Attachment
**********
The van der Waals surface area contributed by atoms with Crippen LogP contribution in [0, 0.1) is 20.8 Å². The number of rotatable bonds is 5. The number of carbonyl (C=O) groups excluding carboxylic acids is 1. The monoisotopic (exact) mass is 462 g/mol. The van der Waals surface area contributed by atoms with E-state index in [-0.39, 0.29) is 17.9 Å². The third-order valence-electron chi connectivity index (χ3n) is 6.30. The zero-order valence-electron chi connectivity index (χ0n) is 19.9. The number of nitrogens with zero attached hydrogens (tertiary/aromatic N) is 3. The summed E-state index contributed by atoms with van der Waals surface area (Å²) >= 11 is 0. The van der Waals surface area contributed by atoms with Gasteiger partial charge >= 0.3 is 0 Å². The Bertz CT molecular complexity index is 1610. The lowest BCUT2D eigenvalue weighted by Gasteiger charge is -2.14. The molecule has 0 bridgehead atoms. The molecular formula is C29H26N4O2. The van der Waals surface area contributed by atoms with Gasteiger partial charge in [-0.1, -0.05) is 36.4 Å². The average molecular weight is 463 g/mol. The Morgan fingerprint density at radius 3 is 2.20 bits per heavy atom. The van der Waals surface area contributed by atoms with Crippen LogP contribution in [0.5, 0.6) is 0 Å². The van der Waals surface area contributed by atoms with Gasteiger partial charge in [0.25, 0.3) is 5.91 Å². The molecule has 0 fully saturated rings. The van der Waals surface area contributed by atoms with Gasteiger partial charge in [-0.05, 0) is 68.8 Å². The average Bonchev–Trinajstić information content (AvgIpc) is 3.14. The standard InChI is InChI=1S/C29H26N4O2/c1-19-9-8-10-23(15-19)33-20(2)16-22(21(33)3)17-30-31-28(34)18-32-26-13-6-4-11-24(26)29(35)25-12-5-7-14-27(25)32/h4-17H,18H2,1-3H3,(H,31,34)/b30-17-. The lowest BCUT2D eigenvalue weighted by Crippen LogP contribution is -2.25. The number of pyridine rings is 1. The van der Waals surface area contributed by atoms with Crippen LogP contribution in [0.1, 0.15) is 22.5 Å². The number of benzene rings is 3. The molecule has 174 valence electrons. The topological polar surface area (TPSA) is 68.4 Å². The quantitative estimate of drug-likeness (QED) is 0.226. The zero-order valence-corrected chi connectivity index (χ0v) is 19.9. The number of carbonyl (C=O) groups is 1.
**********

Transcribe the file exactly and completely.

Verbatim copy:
The van der Waals surface area contributed by atoms with Crippen LogP contribution in [0, 0.1) is 20.8 Å². The number of rotatable bonds is 5. The number of carbonyl (C=O) groups excluding carboxylic acids is 1. The monoisotopic (exact) mass is 462 g/mol. The van der Waals surface area contributed by atoms with E-state index in [-0.39, 0.29) is 17.9 Å². The third-order valence-electron chi connectivity index (χ3n) is 6.30. The zero-order valence-electron chi connectivity index (χ0n) is 19.9. The number of nitrogens with zero attached hydrogens (tertiary/aromatic N) is 3. The summed E-state index contributed by atoms with van der Waals surface area (Å²) >= 11 is 0. The van der Waals surface area contributed by atoms with Gasteiger partial charge >= 0.3 is 0 Å². The Bertz CT molecular complexity index is 1610. The lowest BCUT2D eigenvalue weighted by Gasteiger charge is -2.14. The molecule has 0 bridgehead atoms. The molecular formula is C29H26N4O2. The van der Waals surface area contributed by atoms with Gasteiger partial charge in [-0.1, -0.05) is 36.4 Å². The average molecular weight is 463 g/mol. The Morgan fingerprint density at radius 3 is 2.20 bits per heavy atom. The van der Waals surface area contributed by atoms with Crippen LogP contribution in [0.5, 0.6) is 0 Å². The van der Waals surface area contributed by atoms with Gasteiger partial charge in [0.25, 0.3) is 5.91 Å². The molecule has 0 fully saturated rings. The van der Waals surface area contributed by atoms with Gasteiger partial charge in [-0.05, 0) is 68.8 Å². The average Bonchev–Trinajstić information content (AvgIpc) is 3.14. The standard InChI is InChI=1S/C29H26N4O2/c1-19-9-8-10-23(15-19)33-20(2)16-22(21(33)3)17-30-31-28(34)18-32-26-13-6-4-11-24(26)29(35)25-12-5-7-14-27(25)32/h4-17H,18H2,1-3H3,(H,31,34)/b30-17-. The lowest BCUT2D eigenvalue weighted by Crippen LogP contribution is -2.25. The number of pyridine rings is 1. The van der Waals surface area contributed by atoms with Crippen LogP contribution in [0.1, 0.15) is 22.5 Å². The number of benzene rings is 3. The molecule has 174 valence electrons. The topological polar surface area (TPSA) is 68.4 Å². The quantitative estimate of drug-likeness (QED) is 0.226. The zero-order valence-corrected chi connectivity index (χ0v) is 19.9. The number of carbonyl (C=O) groups is 1.